What was it all about?
Jon Ronson tracks down the members of the US military who innovated novel ways to improve the effectiveness of the Army through psychic powers and invisibility.
What to say if you liked it
Barmy journalist Jon Ronson hunts down bizarre methods used by the US Army to improve their performance with great wit and wonder.
What to say if you didn’t like it
A wilfully indulgent flight of fantasy in which Jon Ronson interviews very dull peripheral members of the US Army about abortive military innovations.
What was good about it?
• Jon Ronson’s eerie presentation, that never strays into the realms of serious documentary or pithy parody, but maintains the right balance of information and humour.
• Major General Albert Stubblebein describing his efforts to walk through walls. “I didn’t master it. I kept bumping my nose”
• The silly names of the covert schemes the US Army worked on such as Project Jedi and the First Earth Battalion.
• Ronson’s skill in appearing credulous to all the theories tossed his way by the unhinged officers meant they were more willing to open up to him.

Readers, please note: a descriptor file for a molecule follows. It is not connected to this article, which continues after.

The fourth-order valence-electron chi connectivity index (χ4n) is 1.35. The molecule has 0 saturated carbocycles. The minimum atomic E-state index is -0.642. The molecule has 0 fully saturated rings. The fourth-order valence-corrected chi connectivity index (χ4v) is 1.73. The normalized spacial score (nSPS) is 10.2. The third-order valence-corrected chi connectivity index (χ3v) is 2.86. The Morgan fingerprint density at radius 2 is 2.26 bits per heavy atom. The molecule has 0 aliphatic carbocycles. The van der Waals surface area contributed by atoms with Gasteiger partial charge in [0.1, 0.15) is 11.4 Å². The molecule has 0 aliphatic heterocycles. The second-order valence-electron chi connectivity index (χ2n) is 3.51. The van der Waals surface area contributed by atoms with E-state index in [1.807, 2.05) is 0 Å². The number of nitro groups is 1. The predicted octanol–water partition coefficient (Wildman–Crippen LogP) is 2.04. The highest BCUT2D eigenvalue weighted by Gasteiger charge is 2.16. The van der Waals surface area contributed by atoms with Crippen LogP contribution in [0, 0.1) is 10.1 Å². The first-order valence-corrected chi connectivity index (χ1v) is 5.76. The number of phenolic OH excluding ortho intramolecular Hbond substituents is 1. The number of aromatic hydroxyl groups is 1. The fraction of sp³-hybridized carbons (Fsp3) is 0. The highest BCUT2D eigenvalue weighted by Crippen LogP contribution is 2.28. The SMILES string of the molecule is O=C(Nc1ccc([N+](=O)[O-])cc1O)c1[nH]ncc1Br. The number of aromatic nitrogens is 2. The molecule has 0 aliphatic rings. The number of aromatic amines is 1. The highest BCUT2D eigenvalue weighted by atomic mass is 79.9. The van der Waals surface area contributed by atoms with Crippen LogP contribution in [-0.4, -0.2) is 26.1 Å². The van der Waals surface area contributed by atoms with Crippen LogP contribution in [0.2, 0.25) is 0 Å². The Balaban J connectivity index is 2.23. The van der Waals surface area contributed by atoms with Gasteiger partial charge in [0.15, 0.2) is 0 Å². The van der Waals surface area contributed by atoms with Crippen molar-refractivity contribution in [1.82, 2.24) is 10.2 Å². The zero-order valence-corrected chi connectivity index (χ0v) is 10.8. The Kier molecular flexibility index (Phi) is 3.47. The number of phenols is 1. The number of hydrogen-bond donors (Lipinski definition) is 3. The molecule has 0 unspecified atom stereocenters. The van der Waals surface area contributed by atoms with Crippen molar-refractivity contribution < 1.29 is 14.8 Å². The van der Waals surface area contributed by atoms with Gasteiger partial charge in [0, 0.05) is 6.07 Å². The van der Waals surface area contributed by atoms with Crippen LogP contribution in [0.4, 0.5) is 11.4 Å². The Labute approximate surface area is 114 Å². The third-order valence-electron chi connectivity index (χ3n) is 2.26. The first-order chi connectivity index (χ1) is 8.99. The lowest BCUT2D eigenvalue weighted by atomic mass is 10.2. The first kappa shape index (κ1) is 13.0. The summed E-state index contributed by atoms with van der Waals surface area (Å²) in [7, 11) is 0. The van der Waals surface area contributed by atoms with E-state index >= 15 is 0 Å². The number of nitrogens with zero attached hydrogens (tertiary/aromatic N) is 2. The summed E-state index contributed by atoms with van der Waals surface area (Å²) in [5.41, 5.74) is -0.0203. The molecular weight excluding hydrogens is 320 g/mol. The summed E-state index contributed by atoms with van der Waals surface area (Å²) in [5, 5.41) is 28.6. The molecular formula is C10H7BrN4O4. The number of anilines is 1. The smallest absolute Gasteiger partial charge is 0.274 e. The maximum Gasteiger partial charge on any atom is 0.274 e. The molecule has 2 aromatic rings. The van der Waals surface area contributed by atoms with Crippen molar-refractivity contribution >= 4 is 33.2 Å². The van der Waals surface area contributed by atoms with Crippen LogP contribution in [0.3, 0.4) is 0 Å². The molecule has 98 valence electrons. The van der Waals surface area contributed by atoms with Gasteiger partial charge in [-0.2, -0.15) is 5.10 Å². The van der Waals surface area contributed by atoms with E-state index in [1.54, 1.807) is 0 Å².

• Ronson talking about Guy Savelli’s potent mind. “Only last week he stopped the heart of his hamster just by looking at it”
• The deluded Christian faith of Guy Savelli as he imagined walking up a golden stairway to Heaven. But with his hobby of killing hamsters and goats for fun, it seems unlikely he’ll be admitted through the Pearly Gates.
• Lieutenant Colonel Jim Channon, who came over as a cross between Gandalf and Neil from The Young Ones.
What was bad about it?
• With little footage and only questionable hearsay presented as evidence it was difficult to become interested in a fairly dull subject.
• While Ronson’s innocent style may be conducive to getting his subjects to open up, it also often means he doesn’t properly interrogate them about what they’ve said.
• The films of a supposedly stunned hamster and a slightly distressed goat were poor evidence of an alleged governmental initiative.
• Because the First Earth Battalion was at its peak 25 years ago, Ronson struggled to gve his film contemporary credibility.
• When it was revealed that goat staring solider Michael Echanis’s death was covered up by claming he was killed in a helicopter crash, it only turned out that he’s died after being run over by a jeep in failed experiment.